Published December 4, 2014
Some of us have been saying for a while now that animal welfare is a moral issue transcending the usual ideological lines — or at least, that it ought to be. Matthew Scully has written on NRO with singular passion and beauty about just this, here, here, and most recently here. Some of my work on the issue has appeared on NRO too, including here and here, as well as in the pages of First Things.
Other signs of moral interest in animals abound these days in places where PETA wouldn’t dare to stampede. Just the other week, Weekly Standard writer Jonathan Last outed himself as a vegetarian in an NRO interview with Kathryn Lopez about his new book on the deadly virtues. He’s not alone. Conservative circles in Washington and New York include a growing number of like-minded animal softies, ranging from mindful carnivores to all-the-way vegans. As the respectful treatment accorded theologian Charles Camosy’s recent book For Love of Animals goes to show, Catholic/Christian hangouts harbor fellow travelers like that too.
And in one especially vivid incarnation of such new moral seriousness, The New Atlantis, edited by Adam Keiper, recently devoted an issue to “regarding animals,” with pieces by noted conservative writers Noemie Emery and Diana Schaub, headlined by Caitrin Nicol’s magisterial essay, “Do Elephants Have Souls?”
Now enter New Jersey governor Chris Christie, who this week against much popular opposition vetoed a bill banning “gestational crates,” meaning pig pens in which notably sentient animals (ask any farmer) are prevented from moving or turning around for much of their lives.
Christie’s move had little to do with New Jersey, a state with relatively few pigs, but with another state out somewhere in the Midwest — one beginning with an “I” that stands for “caucuses.” For this he is predictably catching flak from the port-ish side of the political spectrum, including a shrewdly sharp rebuke by food writer Mark Bittman in the New York Times.
Like many people, Bittman is neither a vegan nor a vegetarian, but he does want to avoid subsidizing cruelty — meaning that gestation crates, for him, are out of bounds. Interestingly enough, an increasing number of corporations agree. Snarkier words have been hurled Christie’s way in other places, including Salon and the Daily Beast. Cher has just weighed in too. Meanwhile, in today’s New York Times, Nicholas Kristof ponders the ongoing dilemma of the many people who do want to eat meat but who don’t want the animals treated mercilessly along the way.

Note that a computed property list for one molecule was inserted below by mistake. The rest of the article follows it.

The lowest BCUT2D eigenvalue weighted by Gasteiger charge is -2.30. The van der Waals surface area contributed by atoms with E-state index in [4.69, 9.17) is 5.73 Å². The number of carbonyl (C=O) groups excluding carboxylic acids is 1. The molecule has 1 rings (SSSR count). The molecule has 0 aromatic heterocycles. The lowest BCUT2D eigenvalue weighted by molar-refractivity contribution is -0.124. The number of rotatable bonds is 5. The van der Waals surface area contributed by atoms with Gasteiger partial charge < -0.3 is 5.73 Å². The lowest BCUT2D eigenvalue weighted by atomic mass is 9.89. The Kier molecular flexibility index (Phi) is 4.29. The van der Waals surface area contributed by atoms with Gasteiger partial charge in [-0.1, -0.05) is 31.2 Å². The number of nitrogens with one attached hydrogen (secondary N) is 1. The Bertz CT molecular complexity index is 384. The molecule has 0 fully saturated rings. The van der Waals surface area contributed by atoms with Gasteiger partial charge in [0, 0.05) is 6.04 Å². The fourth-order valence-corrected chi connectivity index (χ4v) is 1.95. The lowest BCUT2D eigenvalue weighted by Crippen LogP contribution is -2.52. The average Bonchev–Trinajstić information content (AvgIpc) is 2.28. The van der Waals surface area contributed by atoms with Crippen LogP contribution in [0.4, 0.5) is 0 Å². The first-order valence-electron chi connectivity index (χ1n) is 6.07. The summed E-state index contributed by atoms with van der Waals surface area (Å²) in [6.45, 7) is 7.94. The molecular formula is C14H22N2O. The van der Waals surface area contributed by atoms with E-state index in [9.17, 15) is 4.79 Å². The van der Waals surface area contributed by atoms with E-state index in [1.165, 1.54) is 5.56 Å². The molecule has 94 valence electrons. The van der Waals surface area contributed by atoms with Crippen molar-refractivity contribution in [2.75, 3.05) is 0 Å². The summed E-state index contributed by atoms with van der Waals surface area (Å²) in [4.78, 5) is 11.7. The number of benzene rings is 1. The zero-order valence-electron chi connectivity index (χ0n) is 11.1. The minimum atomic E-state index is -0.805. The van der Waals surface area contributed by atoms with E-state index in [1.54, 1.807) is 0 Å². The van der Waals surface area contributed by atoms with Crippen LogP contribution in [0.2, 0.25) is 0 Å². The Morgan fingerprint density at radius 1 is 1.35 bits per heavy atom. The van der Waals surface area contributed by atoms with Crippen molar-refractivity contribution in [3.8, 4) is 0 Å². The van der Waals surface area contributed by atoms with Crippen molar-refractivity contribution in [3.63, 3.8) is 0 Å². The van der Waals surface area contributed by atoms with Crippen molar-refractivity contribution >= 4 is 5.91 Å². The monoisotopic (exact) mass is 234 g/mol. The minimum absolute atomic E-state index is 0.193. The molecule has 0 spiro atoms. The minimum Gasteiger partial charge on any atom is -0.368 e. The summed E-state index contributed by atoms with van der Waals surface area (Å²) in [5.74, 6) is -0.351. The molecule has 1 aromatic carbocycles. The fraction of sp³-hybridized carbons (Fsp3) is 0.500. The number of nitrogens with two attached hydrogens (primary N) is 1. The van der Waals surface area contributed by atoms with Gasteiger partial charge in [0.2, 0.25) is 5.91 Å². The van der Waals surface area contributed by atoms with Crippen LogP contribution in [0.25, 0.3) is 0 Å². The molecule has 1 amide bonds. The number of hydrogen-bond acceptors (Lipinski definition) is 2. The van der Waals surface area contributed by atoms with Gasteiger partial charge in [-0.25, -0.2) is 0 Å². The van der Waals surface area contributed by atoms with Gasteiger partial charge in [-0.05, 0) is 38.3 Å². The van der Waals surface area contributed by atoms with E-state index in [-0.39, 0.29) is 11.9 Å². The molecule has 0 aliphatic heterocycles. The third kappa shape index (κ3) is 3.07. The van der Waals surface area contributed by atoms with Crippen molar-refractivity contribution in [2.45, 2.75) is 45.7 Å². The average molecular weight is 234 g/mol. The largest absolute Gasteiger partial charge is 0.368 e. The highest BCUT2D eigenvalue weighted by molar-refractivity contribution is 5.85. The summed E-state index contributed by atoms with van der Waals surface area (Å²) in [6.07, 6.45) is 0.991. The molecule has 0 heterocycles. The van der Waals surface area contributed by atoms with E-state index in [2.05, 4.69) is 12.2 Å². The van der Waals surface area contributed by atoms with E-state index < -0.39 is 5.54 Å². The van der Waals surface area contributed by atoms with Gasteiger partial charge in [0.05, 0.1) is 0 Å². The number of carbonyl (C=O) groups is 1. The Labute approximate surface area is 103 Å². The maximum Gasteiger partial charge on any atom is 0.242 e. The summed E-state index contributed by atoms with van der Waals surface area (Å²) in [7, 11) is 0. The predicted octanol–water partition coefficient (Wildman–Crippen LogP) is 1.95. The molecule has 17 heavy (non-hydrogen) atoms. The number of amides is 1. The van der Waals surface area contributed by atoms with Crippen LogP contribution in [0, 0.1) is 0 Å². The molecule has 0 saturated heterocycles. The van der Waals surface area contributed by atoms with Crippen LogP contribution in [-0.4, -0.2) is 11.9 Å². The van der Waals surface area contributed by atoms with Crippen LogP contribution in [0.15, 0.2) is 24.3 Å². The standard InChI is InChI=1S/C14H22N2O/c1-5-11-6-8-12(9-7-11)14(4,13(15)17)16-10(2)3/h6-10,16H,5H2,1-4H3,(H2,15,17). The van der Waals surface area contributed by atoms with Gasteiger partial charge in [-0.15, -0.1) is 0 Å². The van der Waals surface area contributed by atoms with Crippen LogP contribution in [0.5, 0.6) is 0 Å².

Whether Christie’s gambit costs him elsewhere on the way to Iowa or not, there’s a sizeable irony lurking in this passing but pregnant spectacle. For while some on the left lash Christie for selling out on animals in order to please conservatives, within American conservatism itself, a growing coalition of newly attentive carnivores, vegetarians, and vegans is steadily acquiring new momentum. In fact, it’s no exaggeration to say that the freshest thinking on animal welfare these days is emanating not from the Left but rather from writers who are Christian or conservative — or both. And where ideas are today, activism of a kind not seen before may be tomorrow.
All this is happening for a reason — the same reason that vegetarian Leo Tolstoy cited a century ago in a report he wrote about a slaughterhouse. The trouble with killing, he observed, was that it deadens the moral sense just when it may be needed most.
And so it is today. The momentum in conservative and traditionalist circles toward a consistent ethic of life is arising not by accident in an age of omnipresent abortion — but on account of it. That’s why the new moral thinking is thriving among those who take abortion seriously. They are people who see in animal cruelty not just an episodic act but a gateway drug to the culture of death itself.
It’s an unexplored story that is only beginning to be written, but the outline is there. The pro-life lions and pro-animal lambs are just beginning to find each other. But plainly there are more of them all the time; and down the road, the result might just be to remake some of politics as many both left and right now know it.
— Mary Eberstadt is a senior fellow at the Ethics and Public Policy Center and author most recently of Adam and Eve after the Pill and How the West Really Lost God.